HTC TITAN and Sensation XL
Despite the former running Windows Phone 7.5 and the latter running Android 2.3, these two are variants of the same design. That design looks fairly nice but is not inspiring on the hardware specs front with two frustrating features. The first frustrating feature is a particularly large (4.7-inch) screen with a resolution (WVGA – 480×800) no better than my HD2 and based on a similar technology (S-LCD). The second is a single-core 1.5GHz CPU.
While I am wary of the lack of software that can take advantage of the Edge’s four cores, the momentum does seem to be towards multi-core and I would therefore think that the best compromise at the moment between investing in future capabilities and buying something that’s good now is a dual-core CPU. A practical example of this is that the TITAN and Sensation XL can only record video at 720p – dual-core models are typically capable of 1080p, even if those cores are slower. Supposedly the HD2 is capable of recording 720p video when running Windows Phone 7, demonstrating that the TITAN and Sensation XL struggle to justify themselves as a pointful upgrade to the HD2. (As far as I’m aware, efforts for Android (the operating system I run on it now, for development purposes) have been less successful, with a pitiful frame rate achieved).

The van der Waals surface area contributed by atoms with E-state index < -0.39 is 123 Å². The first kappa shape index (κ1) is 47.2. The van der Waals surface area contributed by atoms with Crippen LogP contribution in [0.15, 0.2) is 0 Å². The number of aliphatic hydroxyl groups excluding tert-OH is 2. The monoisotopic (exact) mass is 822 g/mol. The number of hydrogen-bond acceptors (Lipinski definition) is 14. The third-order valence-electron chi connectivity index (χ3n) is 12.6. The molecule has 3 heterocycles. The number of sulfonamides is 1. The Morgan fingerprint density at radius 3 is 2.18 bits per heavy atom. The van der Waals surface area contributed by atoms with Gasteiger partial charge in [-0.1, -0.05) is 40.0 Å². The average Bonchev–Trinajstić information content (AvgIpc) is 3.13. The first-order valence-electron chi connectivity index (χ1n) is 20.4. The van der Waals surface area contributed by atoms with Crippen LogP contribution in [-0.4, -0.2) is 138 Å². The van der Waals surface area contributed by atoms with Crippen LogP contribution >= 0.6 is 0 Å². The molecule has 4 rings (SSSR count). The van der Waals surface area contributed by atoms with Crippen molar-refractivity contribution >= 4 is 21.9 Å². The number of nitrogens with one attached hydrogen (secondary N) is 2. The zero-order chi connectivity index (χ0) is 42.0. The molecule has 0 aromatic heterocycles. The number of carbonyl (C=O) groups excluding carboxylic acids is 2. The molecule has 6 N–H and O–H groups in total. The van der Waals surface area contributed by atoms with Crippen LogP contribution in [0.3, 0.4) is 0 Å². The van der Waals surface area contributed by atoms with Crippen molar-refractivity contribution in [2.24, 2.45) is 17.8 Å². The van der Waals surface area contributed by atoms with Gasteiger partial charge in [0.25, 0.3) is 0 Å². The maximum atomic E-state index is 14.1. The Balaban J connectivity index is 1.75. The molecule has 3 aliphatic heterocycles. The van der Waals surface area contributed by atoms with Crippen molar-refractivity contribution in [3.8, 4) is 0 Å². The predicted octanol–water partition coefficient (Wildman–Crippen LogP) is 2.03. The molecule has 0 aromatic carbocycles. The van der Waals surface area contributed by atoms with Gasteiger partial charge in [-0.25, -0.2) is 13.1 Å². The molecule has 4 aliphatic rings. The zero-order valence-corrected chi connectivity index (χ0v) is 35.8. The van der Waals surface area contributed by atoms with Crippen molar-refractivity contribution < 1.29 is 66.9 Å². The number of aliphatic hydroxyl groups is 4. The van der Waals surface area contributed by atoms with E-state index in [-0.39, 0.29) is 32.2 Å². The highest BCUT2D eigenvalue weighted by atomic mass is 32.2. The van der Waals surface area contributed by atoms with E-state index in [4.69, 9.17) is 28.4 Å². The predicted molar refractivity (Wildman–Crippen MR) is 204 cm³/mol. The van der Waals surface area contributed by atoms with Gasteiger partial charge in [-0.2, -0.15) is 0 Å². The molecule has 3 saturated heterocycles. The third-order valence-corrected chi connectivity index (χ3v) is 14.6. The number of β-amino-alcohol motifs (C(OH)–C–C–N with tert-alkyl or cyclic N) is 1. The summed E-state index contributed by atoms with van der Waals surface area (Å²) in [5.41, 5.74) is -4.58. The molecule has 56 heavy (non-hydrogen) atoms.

It’s unlikely that I’ll buy the TITAN or Sensation XL unless I find one offered at a particularly unsustainable price.
HTC EVO 3D
The main attraction of this device is the forward investment in 3D technology. I am currently buying 3D blu-rays rather than 2D where available and the price is reasonable, so I have 3D content to watch when I finally get a 3D screen (I do hope that 3D doesn’t die, as I quite enjoy it). The specs are similar to the Sensation, though the EVO 3D is quite thick and I am not a fan of the design of the rear of the device. However, like the Sensation and Sensation XE, it was priced very highly despite being only a good high-end phone rather than a great high-end phone.
Pantech Vega LTE
With a dual-core 1.5GHz CPU and 4.5-inch WXGA screen, the Pantech Vega LTE looks interesting. However, Pantech has followed the same path as Samsung by adding a single-LED flash. Also, as far as I am aware, it would be quite difficult to get in these Anglo-Celtic Isles, it is probably not compatible with the cellular networks here (I haven’t checked), and I haven’t checked what the price is in a currency I am familiar with.
Sharp Aquos SH-12C, SH8298U and SH-01D
I’ve looked at these in less detail though they look impressive with the former two offering 3D recording capabilities and qHD displays and the latter offering a 720p 3D display (but no 3D recording capabilities). However, they share the same problems as the Vega LTE: single-LED flash, being difficult to obtain, probably being incompatible with the cellular networks here and I don’t know how much they cost.